Volume 16:1, Winter 2015
The Sonnet Issue
Tea in the Late Afternoon
In the swell of the teapots belly, the earl grey
steeps, the whorled ear of a handle on one side,
arched neck of spout on the other, the lid
a curl of lip. I wrap my hands around the glazed
porcelain, complexion of naive skin, silken
and warm, my infant sons. I nursed each one.
The fragile wedding gift was stored high once upon
an unbroken matrimony, to survive ideally spaced siblings
splintering rivalry for affection I so carefully divided.
I measure minutes, parse leaves from liquid, and pour.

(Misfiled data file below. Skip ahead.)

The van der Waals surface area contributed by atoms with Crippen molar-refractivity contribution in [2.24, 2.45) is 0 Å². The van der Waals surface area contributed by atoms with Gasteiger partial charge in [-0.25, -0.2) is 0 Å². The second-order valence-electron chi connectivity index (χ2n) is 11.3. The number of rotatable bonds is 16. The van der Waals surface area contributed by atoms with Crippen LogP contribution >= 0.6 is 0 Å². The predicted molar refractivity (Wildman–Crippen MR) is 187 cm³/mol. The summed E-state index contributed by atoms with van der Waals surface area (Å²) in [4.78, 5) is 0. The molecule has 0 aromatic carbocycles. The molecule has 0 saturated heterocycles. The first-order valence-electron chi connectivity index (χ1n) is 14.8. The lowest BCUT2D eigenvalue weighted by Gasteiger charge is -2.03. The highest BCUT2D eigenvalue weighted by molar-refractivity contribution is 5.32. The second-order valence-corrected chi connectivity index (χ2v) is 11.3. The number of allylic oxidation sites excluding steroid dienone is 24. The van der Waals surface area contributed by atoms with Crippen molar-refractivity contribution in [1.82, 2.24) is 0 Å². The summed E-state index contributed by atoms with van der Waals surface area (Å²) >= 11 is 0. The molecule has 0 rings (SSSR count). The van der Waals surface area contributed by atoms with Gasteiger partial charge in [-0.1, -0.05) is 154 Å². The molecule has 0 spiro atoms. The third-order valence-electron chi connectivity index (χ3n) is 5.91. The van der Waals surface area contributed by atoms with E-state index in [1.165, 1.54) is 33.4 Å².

A splash of teadrop burns. Before my sons left home for
good, I never drank tea, no time for steeping and sipping.
Seldom in touch, they both married young, my doing,
probably, too little or too much, the strength all wrong.
Ellen Sazzman has been published in Moment, Calyx, Bridges, Poetica, and Common Ground. She was shortlisted for the 2018 O'Donoghue Poetry Prize, and awarded the 2016 Anna Rosenberg Poetry Competition from Poetica, the 2016 Moving Words poetry contest, and Northern Virginia Review's 2012 Poetry Prize. She is a mother, grandmother, and retired lawyer living in Potomac, MD.